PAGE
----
Deadlocking refers to the condition in which one resource is waiting on the action of a second, while that second action is waiting on the first. This is different from being blocked, or having to wait for a resource. Using the locks above, if a transaction had a shared lock, then you issued a delete on those same records held by the first lock, you would not be deadlocked. Instead, you would be blocked. When the shared lock was released, your delete statement would complete. Blocking implies some performance hit, but the transaction will complete. It simply has to wait for something else to finish first. A deadlock on the other hand, means there is no way to finish. Your transaction is stuck in a loop with some other transaction. At this point, the database system will usually pick one transaction to be killed so the other can complete.

Here are some tips on how to avoid deadlocking on your SQL Server:

  • Esure the database design is properly normalized.
  • Have the application access server objects in the same order each time.
  • During transactions, don’t allow any user input. Collect it before the transaction begins.
  • Avoid cursors.
  • Keep transactions as short as possible. One way to help accomplish this is to reduce the number of round trips between your application and SQL Server by using stored procedures or keeping transactions with a single batch. Another way of reducing the time a transaction takes to complete is to make sure you are not performing the same reads over and over again. If your application does need to read the same data more than once, cache it by storing it in a variable or an array, and then re-reading it from there, not from SQL Server.
  • Reduce lock time. Try to develop your application so that it grabs locks at the latest possible time, and then releases them at the very earliest time.
  • If appropriate, reduce lock escalation by using the ROWLOCK or PAGLOCK.
  • Consider using the NOLOCK hint to prevent locking if the data being locked is not modified often.
  • If appropriate, use as low of an isolation level as possible for the user connection running the transaction.
  • Consider using bound connections
  • Remember to SET NOCOUNT ON at the beginning of your SQL bataches, stored procedures, triggers to avoid network traffic. This will also reduct the chances of error on linked server.
  • Index should be created on highly selective columns, which are used in JOINS, WHERE and ORDER BY clause.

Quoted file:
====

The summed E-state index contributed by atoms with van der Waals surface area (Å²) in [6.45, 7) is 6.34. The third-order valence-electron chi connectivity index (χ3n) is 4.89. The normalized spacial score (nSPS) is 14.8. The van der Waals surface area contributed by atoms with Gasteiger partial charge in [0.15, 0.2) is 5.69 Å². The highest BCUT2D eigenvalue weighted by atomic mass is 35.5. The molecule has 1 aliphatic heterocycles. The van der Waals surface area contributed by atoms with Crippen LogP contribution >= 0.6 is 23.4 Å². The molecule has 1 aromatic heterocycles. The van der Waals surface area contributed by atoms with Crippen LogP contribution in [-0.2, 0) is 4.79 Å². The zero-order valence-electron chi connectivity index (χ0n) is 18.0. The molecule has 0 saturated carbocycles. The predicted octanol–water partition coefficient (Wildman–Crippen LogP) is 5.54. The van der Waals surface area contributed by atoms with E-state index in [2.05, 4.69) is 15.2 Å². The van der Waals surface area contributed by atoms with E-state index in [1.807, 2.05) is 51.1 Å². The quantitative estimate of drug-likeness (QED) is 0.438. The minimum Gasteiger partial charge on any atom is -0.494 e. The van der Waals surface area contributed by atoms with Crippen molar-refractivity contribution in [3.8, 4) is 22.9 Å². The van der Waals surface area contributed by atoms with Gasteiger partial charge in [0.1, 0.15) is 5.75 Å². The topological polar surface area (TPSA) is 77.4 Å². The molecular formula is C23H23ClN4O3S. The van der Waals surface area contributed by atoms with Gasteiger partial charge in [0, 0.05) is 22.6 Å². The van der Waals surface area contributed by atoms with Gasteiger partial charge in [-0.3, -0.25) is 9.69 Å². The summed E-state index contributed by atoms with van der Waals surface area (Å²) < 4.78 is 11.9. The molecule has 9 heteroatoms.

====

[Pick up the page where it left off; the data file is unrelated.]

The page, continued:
• Use Column name in ORDER BY clause instead of numbers.
  • Do not use TEXT or NTEXT if possible. In SQL Server 2005 use VARCHAR(MAX) or NVARCHAR(MAX).
  • Do not use SELECT *, use proper column names to decrease network traffic and fewer locks on table.

Use SQL Server Profiler to identify the cause of a deadlock. A deadlock occurs when there is a cyclic dependency between two or more threads, or processes, for some set of resources within SQL Server. Using SQL Server Profiler, you can create a trace that records, replays, and displays deadlock events for analysis.

To trace deadlock events, add the Deadlock graph event class to a trace. This event class populates the TextData data column in the trace with XML data about the process and objects that are involved in the deadlock. SQL Server Profiler can extract the XML document to a deadlock XML (.xdl) file which you can view later in SQL Server Management Studio. You can configure SQL Server Profiler to extract Deadlock graph events to a single file that contains all Deadlock graph events, or to separate files. This extraction can be done in any of the following ways:

  • At trace configuration time, using the Events Extraction Settings tab. Note that this tab does not appear until you select the Deadlock graph event on the Events Selection tab.
  • Using the Extract SQL Server Events option on the File menu.
  • Individual events can also be extracted and saved by right-clicking a specific event and choosing Extract Event Data.